> +void *wr_memcpy(void *p, const void *q, __kernel_size_t size)
> +{
> +	wr_state_t wr_state;
> +	void *wr_poking_addr = __wr_addr(p);
> +
> +	if (WARN_ONCE(!wr_ready, "No writable mapping available") ||

Surely not.  If somebody's called wr_memcpy() before wr_ready is set,
that means we can just call memcpy().
Igor Stoppa Dec. 21, 2018, 7:07 p.m. UTC | #2
On 21/12/2018 20:41, Matthew Wilcox wrote:
> On Fri, Dec 21, 2018 at 08:14:14PM +0200, Igor Stoppa wrote:
>> +static inline int memtst(void *p, int c, __kernel_size_t len)
> 
> I don't understand why you're verifying that writes actually happen
> in production code.  Sure, write lib/test_wrmem.c or something, but
> verifying every single rare write seems like a mistake to me.

This is actually something I wrote more as a stop-gap.
I have the feeling there should be already something similar available.
And probably I could not find it. Unless it's so trivial that it doesn't 
deserve to become a function?

But if there is really no existing alternative, I can put it in a 
separate file.

> 
>> +#ifndef CONFIG_PRMEM
> 
> So is this PRMEM or wr_mem?  It's not obvious that CONFIG_PRMEM controls
> wrmem.

In my mind (maybe still clinging to the old implementation), PRMEM is 
the master toggle, for protected memory.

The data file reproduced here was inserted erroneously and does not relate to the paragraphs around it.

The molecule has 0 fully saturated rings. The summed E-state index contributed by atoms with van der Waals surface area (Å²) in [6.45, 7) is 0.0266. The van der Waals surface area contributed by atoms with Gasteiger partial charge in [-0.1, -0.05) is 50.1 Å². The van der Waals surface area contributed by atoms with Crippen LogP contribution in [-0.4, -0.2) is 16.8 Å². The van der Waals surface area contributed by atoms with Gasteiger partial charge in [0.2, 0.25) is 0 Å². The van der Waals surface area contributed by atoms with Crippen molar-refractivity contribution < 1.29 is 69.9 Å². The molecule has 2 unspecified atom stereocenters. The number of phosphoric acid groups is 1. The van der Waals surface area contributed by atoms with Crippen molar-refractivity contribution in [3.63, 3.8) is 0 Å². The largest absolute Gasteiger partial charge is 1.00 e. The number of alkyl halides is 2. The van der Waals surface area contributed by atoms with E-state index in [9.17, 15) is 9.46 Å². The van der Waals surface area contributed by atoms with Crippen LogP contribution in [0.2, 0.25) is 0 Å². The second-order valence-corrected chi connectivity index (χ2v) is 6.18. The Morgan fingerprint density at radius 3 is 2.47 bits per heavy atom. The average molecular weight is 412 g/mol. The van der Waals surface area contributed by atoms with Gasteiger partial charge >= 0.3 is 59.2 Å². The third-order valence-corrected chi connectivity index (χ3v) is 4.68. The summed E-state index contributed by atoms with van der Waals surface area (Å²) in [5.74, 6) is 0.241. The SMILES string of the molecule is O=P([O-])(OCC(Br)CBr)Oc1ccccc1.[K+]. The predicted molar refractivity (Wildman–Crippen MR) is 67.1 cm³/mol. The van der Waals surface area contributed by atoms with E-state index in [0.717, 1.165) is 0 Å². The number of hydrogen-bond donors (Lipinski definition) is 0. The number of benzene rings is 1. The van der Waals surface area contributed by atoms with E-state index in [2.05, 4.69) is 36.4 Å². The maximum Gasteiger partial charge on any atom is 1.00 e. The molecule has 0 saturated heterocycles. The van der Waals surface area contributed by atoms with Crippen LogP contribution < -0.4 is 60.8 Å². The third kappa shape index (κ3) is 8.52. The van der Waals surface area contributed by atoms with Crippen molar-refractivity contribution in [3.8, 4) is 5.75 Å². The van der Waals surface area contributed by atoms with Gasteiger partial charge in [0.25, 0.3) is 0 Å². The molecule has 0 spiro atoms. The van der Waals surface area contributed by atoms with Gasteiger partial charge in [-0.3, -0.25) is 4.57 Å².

Then there are various types and the first one being now implemented is 
write rare after init (because ro after init already exists).

However, the same levels of protection should then follow for 
dynamically allocated memory (ye old pmalloc).

PRMEM would then become the moniker for the whole shebang.

>> +#define wr_assign(var, val)	((var) = (val))
> 
> The hamming distance between 'var' and 'val' is too small.  The convention
> in the line immediately below (p and v) is much more readable.

ok, I'll fix it

>> +#define wr_rcu_assign_pointer(p, v)	rcu_assign_pointer(p, v)
>> +#define wr_assign(var, val) ({			\
>> +	typeof(var) tmp = (typeof(var))val;	\
>> +						\
>> +	wr_memcpy(&var, &tmp, sizeof(var));	\
>> +	var;					\
>> +})
> 
> Doesn't wr_memcpy return 'var' anyway?

It should return the destination, which is &var.

But I wanted to return the actual value of the assignment, val

Like if I do  (a = 7)  it evaluates to 7,

similarly wr_assign(a, 7) would also evaluate to 7

The reason why i returned var instead of val is that it would allow to 
detect any error.

>> +/**
>> + * wr_memcpy() - copyes size bytes from q to p
> 
> typo

:-( thanks

>> + * @p: beginning of the memory to write to
>> + * @q: beginning of the memory to read from
>> + * @size: amount of bytes to copy
>> + *
>> + * Returns pointer to the destination
> 
>> + * The architecture code must provide:
>> + *   void __wr_enable(wr_state_t *state)
>> + *   void *__wr_addr(void *addr)
>> + *   void *__wr_memcpy(void *p, const void *q, __kernel_size_t size)
>> + *   void __wr_disable(wr_state_t *state)
> 
> This section shouldn't be in the user documentation of wr_memcpy().

ok

>> + */
>> +void *wr_memcpy(void *p, const void *q, __kernel_size_t size)
>> +{
>> +	wr_state_t wr_state;
>> +	void *wr_poking_addr = __wr_addr(p);
>> +